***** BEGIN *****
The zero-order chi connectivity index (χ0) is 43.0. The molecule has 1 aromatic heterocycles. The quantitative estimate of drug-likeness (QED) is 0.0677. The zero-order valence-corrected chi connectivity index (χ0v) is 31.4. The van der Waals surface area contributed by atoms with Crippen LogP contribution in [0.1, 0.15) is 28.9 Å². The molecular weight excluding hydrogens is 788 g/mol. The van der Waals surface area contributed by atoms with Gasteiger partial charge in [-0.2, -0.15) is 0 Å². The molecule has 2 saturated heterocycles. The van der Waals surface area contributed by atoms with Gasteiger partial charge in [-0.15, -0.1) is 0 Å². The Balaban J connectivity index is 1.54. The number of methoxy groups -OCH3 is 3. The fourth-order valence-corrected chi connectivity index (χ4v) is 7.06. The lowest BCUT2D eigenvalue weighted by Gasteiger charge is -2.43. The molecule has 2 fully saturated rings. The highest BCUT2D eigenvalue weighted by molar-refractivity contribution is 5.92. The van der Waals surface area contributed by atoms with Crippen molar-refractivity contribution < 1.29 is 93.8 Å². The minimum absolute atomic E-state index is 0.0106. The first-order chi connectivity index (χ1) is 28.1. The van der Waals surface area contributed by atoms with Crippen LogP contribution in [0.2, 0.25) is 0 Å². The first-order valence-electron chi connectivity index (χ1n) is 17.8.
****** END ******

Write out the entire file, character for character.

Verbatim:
The zero-order chi connectivity index (χ0) is 43.0. The molecule has 1 aromatic heterocycles. The quantitative estimate of drug-likeness (QED) is 0.0677. The zero-order valence-corrected chi connectivity index (χ0v) is 31.4. The van der Waals surface area contributed by atoms with Crippen LogP contribution in [0.1, 0.15) is 28.9 Å². The molecular weight excluding hydrogens is 788 g/mol. The van der Waals surface area contributed by atoms with Gasteiger partial charge in [-0.2, -0.15) is 0 Å². The molecule has 2 saturated heterocycles. The van der Waals surface area contributed by atoms with Gasteiger partial charge in [-0.15, -0.1) is 0 Å². The Balaban J connectivity index is 1.54. The number of methoxy groups -OCH3 is 3. The fourth-order valence-corrected chi connectivity index (χ4v) is 7.06. The lowest BCUT2D eigenvalue weighted by Gasteiger charge is -2.43. The molecule has 2 fully saturated rings. The highest BCUT2D eigenvalue weighted by molar-refractivity contribution is 5.92. The van der Waals surface area contributed by atoms with Crippen molar-refractivity contribution < 1.29 is 93.8 Å². The minimum absolute atomic E-state index is 0.0106. The first-order chi connectivity index (χ1) is 28.1. The van der Waals surface area contributed by atoms with Crippen LogP contribution in [0.2, 0.25) is 0 Å². The first-order valence-electron chi connectivity index (χ1n) is 17.8.